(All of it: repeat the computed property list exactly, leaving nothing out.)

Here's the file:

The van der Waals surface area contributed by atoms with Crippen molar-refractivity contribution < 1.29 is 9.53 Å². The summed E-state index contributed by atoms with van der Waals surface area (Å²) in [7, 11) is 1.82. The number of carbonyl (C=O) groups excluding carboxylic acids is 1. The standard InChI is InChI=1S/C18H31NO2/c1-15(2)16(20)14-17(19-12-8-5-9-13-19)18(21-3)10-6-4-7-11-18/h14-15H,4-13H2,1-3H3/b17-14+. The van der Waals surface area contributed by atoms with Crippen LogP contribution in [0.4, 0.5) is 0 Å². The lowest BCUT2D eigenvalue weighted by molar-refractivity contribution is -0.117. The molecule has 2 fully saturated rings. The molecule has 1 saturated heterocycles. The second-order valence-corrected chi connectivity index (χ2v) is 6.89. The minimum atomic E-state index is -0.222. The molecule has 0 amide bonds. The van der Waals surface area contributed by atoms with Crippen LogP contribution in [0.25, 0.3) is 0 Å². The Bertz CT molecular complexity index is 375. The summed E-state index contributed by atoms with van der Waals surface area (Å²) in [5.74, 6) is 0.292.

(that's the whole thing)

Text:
The van der Waals surface area contributed by atoms with Crippen molar-refractivity contribution < 1.29 is 9.53 Å². The summed E-state index contributed by atoms with van der Waals surface area (Å²) in [7, 11) is 1.82. The number of carbonyl (C=O) groups excluding carboxylic acids is 1. The standard InChI is InChI=1S/C18H31NO2/c1-15(2)16(20)14-17(19-12-8-5-9-13-19)18(21-3)10-6-4-7-11-18/h14-15H,4-13H2,1-3H3/b17-14+. The van der Waals surface area contributed by atoms with Crippen LogP contribution in [0.4, 0.5) is 0 Å². The lowest BCUT2D eigenvalue weighted by molar-refractivity contribution is -0.117. The molecule has 2 fully saturated rings. The molecule has 1 saturated heterocycles. The second-order valence-corrected chi connectivity index (χ2v) is 6.89. The minimum atomic E-state index is -0.222. The molecule has 0 amide bonds. The van der Waals surface area contributed by atoms with Crippen LogP contribution in [0.25, 0.3) is 0 Å². The Bertz CT molecular complexity index is 375. The summed E-state index contributed by atoms with van der Waals surface area (Å²) in [5.74, 6) is 0.292.